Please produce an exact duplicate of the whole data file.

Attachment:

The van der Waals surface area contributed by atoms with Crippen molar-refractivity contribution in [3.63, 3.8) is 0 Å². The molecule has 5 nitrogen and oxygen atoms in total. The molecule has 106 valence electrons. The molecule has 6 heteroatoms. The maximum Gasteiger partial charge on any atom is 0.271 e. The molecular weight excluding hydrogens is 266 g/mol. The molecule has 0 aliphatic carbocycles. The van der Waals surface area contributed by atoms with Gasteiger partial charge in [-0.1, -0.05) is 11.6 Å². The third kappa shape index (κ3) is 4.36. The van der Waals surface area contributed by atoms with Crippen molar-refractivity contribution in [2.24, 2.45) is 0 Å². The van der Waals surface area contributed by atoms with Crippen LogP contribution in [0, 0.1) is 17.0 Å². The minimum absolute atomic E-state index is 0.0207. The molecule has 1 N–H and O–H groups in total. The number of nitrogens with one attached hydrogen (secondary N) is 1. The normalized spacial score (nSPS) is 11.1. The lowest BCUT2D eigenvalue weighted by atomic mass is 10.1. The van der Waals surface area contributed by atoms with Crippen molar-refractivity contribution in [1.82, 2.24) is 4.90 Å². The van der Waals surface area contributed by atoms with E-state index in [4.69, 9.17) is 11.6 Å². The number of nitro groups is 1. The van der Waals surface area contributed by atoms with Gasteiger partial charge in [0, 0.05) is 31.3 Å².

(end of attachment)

The van der Waals surface area contributed by atoms with Crippen molar-refractivity contribution in [3.63, 3.8) is 0 Å². The molecule has 5 nitrogen and oxygen atoms in total. The molecule has 106 valence electrons. The molecule has 6 heteroatoms. The maximum Gasteiger partial charge on any atom is 0.271 e. The molecular weight excluding hydrogens is 266 g/mol. The molecule has 0 aliphatic carbocycles. The van der Waals surface area contributed by atoms with Gasteiger partial charge in [-0.1, -0.05) is 11.6 Å². The third kappa shape index (κ3) is 4.36. The van der Waals surface area contributed by atoms with Crippen molar-refractivity contribution in [2.24, 2.45) is 0 Å². The van der Waals surface area contributed by atoms with Crippen LogP contribution in [0, 0.1) is 17.0 Å². The minimum absolute atomic E-state index is 0.0207. The molecule has 1 N–H and O–H groups in total. The number of nitrogens with one attached hydrogen (secondary N) is 1. The normalized spacial score (nSPS) is 11.1. The lowest BCUT2D eigenvalue weighted by atomic mass is 10.1. The van der Waals surface area contributed by atoms with Crippen molar-refractivity contribution in [1.82, 2.24) is 4.90 Å². The van der Waals surface area contributed by atoms with E-state index in [4.69, 9.17) is 11.6 Å². The number of nitro groups is 1. The van der Waals surface area contributed by atoms with Gasteiger partial charge in [0, 0.05) is 31.3 Å².